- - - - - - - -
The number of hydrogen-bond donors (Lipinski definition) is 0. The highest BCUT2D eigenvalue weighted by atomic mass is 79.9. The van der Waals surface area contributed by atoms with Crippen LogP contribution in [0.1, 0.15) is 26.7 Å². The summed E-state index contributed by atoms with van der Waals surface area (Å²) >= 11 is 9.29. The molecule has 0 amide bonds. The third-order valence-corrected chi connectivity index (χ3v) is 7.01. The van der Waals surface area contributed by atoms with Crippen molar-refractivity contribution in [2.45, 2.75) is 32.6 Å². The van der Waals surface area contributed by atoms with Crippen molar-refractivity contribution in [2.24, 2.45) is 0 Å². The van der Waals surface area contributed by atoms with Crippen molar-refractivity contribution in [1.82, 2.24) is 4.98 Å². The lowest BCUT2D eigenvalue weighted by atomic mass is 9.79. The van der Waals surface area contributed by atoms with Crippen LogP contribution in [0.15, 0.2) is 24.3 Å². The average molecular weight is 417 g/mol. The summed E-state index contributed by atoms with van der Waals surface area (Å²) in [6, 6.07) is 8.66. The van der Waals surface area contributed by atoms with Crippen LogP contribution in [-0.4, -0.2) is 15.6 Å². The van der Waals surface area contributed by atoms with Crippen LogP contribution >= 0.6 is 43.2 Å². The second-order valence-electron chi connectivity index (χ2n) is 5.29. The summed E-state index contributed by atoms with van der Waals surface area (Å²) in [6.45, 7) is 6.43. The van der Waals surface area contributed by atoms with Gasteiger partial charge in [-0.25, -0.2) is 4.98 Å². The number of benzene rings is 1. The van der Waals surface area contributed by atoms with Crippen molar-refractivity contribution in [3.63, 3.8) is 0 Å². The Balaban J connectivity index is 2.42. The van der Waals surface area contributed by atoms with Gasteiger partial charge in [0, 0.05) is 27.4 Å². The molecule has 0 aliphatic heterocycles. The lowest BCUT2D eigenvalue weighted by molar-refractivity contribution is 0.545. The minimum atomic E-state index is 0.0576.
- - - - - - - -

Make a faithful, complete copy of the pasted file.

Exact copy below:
The number of hydrogen-bond donors (Lipinski definition) is 0. The highest BCUT2D eigenvalue weighted by atomic mass is 79.9. The van der Waals surface area contributed by atoms with Crippen LogP contribution in [0.1, 0.15) is 26.7 Å². The summed E-state index contributed by atoms with van der Waals surface area (Å²) >= 11 is 9.29. The molecule has 0 amide bonds. The third-order valence-corrected chi connectivity index (χ3v) is 7.01. The van der Waals surface area contributed by atoms with Crippen molar-refractivity contribution in [2.45, 2.75) is 32.6 Å². The van der Waals surface area contributed by atoms with Crippen molar-refractivity contribution in [2.24, 2.45) is 0 Å². The van der Waals surface area contributed by atoms with Crippen molar-refractivity contribution in [1.82, 2.24) is 4.98 Å². The lowest BCUT2D eigenvalue weighted by atomic mass is 9.79. The van der Waals surface area contributed by atoms with Crippen LogP contribution in [0.15, 0.2) is 24.3 Å². The average molecular weight is 417 g/mol. The summed E-state index contributed by atoms with van der Waals surface area (Å²) in [6, 6.07) is 8.66. The van der Waals surface area contributed by atoms with Crippen LogP contribution in [-0.4, -0.2) is 15.6 Å². The van der Waals surface area contributed by atoms with Crippen LogP contribution >= 0.6 is 43.2 Å². The second-order valence-electron chi connectivity index (χ2n) is 5.29. The summed E-state index contributed by atoms with van der Waals surface area (Å²) in [6.45, 7) is 6.43. The van der Waals surface area contributed by atoms with Gasteiger partial charge in [-0.25, -0.2) is 4.98 Å². The number of benzene rings is 1. The van der Waals surface area contributed by atoms with Crippen molar-refractivity contribution in [3.63, 3.8) is 0 Å². The Balaban J connectivity index is 2.42. The van der Waals surface area contributed by atoms with Gasteiger partial charge in [0, 0.05) is 27.4 Å². The molecule has 0 aliphatic heterocycles. The lowest BCUT2D eigenvalue weighted by molar-refractivity contribution is 0.545. The minimum atomic E-state index is 0.0576.